In public speaking, nothing's perfect, author says

Nothing’s perfect and people are more likely to be appreciated for who they really are than pretending to be something they’re not, according to public speaking expert Bill Wackermann.

As the corporate hospitality market experiences healthy growth, many businesses will hand-pick representatives to speak at corporate venues around the UK. In his recently released text – entitled ‘Flip the Script’ – Bill Wackermann told those less experienced in addressing a crowd to forget their mistakes.

Using the construction of New York city as an example, Mr Wackermann told ‘Tom’, a businessman with confidence issues, that no thing is ever perfect. When nervous, Tom was told to remember the quote: ‘New York would be an incredible place if they just finished building it.’ 

The excerpt was cited in an article at, with Mr Wackermann going on the explain: “People still love New York with all its noise and mistakes and you have to have faith in yourself that others will love you and appreciate you even if you make a mistake every now and again.”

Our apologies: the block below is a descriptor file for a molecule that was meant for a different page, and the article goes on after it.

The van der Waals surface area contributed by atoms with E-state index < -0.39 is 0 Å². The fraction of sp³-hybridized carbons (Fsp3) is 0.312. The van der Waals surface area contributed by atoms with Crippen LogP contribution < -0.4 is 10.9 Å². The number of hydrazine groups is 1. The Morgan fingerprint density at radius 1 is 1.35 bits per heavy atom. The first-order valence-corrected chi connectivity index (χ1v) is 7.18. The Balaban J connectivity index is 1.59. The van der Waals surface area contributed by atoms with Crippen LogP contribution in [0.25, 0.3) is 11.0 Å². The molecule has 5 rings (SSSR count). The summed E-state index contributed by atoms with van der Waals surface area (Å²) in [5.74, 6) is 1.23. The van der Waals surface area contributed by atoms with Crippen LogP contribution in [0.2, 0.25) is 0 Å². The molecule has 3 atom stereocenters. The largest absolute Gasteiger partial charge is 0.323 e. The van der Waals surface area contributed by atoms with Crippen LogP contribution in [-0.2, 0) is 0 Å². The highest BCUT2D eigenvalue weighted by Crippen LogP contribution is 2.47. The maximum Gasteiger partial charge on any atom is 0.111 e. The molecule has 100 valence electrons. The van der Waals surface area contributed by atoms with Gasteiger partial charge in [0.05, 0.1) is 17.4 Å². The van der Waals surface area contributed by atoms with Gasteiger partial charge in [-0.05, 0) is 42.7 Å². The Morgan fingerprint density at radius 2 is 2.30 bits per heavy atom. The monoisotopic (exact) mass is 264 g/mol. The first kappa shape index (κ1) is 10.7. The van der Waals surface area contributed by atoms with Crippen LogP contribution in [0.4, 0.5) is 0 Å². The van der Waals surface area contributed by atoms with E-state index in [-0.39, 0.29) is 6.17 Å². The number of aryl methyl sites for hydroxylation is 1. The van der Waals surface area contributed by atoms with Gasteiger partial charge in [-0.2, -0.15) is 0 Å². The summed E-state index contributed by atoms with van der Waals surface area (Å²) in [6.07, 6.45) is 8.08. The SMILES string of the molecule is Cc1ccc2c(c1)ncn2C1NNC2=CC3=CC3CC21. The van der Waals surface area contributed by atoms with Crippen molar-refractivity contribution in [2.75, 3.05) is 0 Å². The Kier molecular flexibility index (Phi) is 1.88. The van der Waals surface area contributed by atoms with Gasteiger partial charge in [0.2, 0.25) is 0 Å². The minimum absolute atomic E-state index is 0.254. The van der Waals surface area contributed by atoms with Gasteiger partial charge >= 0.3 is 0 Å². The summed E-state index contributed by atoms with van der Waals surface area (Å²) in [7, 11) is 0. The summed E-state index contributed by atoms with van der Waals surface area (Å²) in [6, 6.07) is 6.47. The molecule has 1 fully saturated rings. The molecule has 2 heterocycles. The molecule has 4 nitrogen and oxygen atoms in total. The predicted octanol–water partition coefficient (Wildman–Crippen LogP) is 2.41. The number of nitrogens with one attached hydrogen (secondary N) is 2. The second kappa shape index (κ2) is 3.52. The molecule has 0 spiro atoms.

The reading also saw the public speaking expert advise his subject to look at the back of a wall when speaking, rather than directly into the eyes of those in attendance. Mr Wackermann said this should help speakers feel more comfortable, as would memorising the opening lines of a speech.

As well as books from the likes of Mr Wackermann, a number of blogs have been recently posted about the art of public speaking. In fact, one published earlier this week saw business advisor and marketer Issamar Ginzberg hand readers seven tips on how to get the most out of a speech. 

In a similar approach to the one by taken Wackermann, Ms Ginzberg attempted to give entrepreneurs a confidence boost by stating that their speech always had worth, stating: “What you are saying is news to someone.”